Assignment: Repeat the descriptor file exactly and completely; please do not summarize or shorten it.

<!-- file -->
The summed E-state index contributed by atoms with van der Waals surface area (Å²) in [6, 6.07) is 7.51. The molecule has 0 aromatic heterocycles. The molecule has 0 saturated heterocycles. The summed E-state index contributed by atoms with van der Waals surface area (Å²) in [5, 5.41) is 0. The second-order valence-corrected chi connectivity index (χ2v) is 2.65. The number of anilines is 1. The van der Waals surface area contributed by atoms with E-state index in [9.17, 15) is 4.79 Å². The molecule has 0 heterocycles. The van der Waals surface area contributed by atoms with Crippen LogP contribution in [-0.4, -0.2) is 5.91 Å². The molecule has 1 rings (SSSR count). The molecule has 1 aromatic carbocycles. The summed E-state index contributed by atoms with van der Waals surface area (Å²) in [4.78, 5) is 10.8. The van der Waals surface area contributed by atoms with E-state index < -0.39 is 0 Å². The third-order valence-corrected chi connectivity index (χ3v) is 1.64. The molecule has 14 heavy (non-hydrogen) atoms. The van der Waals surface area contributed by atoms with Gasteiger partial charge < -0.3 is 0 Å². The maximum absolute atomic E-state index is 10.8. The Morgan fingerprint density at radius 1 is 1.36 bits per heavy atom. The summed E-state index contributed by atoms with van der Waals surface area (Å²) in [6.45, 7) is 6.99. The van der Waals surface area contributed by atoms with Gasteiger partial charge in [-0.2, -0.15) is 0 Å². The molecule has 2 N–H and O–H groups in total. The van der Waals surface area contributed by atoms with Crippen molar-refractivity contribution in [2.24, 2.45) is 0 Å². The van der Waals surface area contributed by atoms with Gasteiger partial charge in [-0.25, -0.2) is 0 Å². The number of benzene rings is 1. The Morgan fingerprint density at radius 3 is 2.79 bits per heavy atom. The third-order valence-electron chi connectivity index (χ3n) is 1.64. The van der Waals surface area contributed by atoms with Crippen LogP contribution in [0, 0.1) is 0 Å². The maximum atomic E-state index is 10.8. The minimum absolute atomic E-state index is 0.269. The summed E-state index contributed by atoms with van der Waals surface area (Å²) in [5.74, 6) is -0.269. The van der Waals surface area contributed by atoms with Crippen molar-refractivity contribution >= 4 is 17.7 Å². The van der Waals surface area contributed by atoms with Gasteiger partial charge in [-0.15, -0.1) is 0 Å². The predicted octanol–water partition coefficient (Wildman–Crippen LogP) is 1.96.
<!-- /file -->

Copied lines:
The summed E-state index contributed by atoms with van der Waals surface area (Å²) in [6, 6.07) is 7.51. The molecule has 0 aromatic heterocycles. The molecule has 0 saturated heterocycles. The summed E-state index contributed by atoms with van der Waals surface area (Å²) in [5, 5.41) is 0. The second-order valence-corrected chi connectivity index (χ2v) is 2.65. The number of anilines is 1. The van der Waals surface area contributed by atoms with E-state index in [9.17, 15) is 4.79 Å². The molecule has 0 heterocycles. The van der Waals surface area contributed by atoms with Crippen LogP contribution in [-0.4, -0.2) is 5.91 Å². The molecule has 1 rings (SSSR count). The molecule has 1 aromatic carbocycles. The summed E-state index contributed by atoms with van der Waals surface area (Å²) in [4.78, 5) is 10.8. The van der Waals surface area contributed by atoms with E-state index < -0.39 is 0 Å². The third-order valence-corrected chi connectivity index (χ3v) is 1.64. The molecule has 14 heavy (non-hydrogen) atoms. The van der Waals surface area contributed by atoms with Gasteiger partial charge < -0.3 is 0 Å². The maximum absolute atomic E-state index is 10.8. The Morgan fingerprint density at radius 1 is 1.36 bits per heavy atom. The summed E-state index contributed by atoms with van der Waals surface area (Å²) in [6.45, 7) is 6.99. The van der Waals surface area contributed by atoms with Gasteiger partial charge in [-0.2, -0.15) is 0 Å². The molecule has 2 N–H and O–H groups in total. The van der Waals surface area contributed by atoms with Crippen molar-refractivity contribution in [2.24, 2.45) is 0 Å². The van der Waals surface area contributed by atoms with Gasteiger partial charge in [-0.25, -0.2) is 0 Å². The number of benzene rings is 1. The Morgan fingerprint density at radius 3 is 2.79 bits per heavy atom. The third-order valence-electron chi connectivity index (χ3n) is 1.64. The van der Waals surface area contributed by atoms with Crippen LogP contribution in [0, 0.1) is 0 Å². The maximum atomic E-state index is 10.8. The minimum absolute atomic E-state index is 0.269. The summed E-state index contributed by atoms with van der Waals surface area (Å²) in [5.74, 6) is -0.269. The van der Waals surface area contributed by atoms with Crippen molar-refractivity contribution >= 4 is 17.7 Å². The van der Waals surface area contributed by atoms with Gasteiger partial charge in [-0.15, -0.1) is 0 Å². The predicted octanol–water partition coefficient (Wildman–Crippen LogP) is 1.96.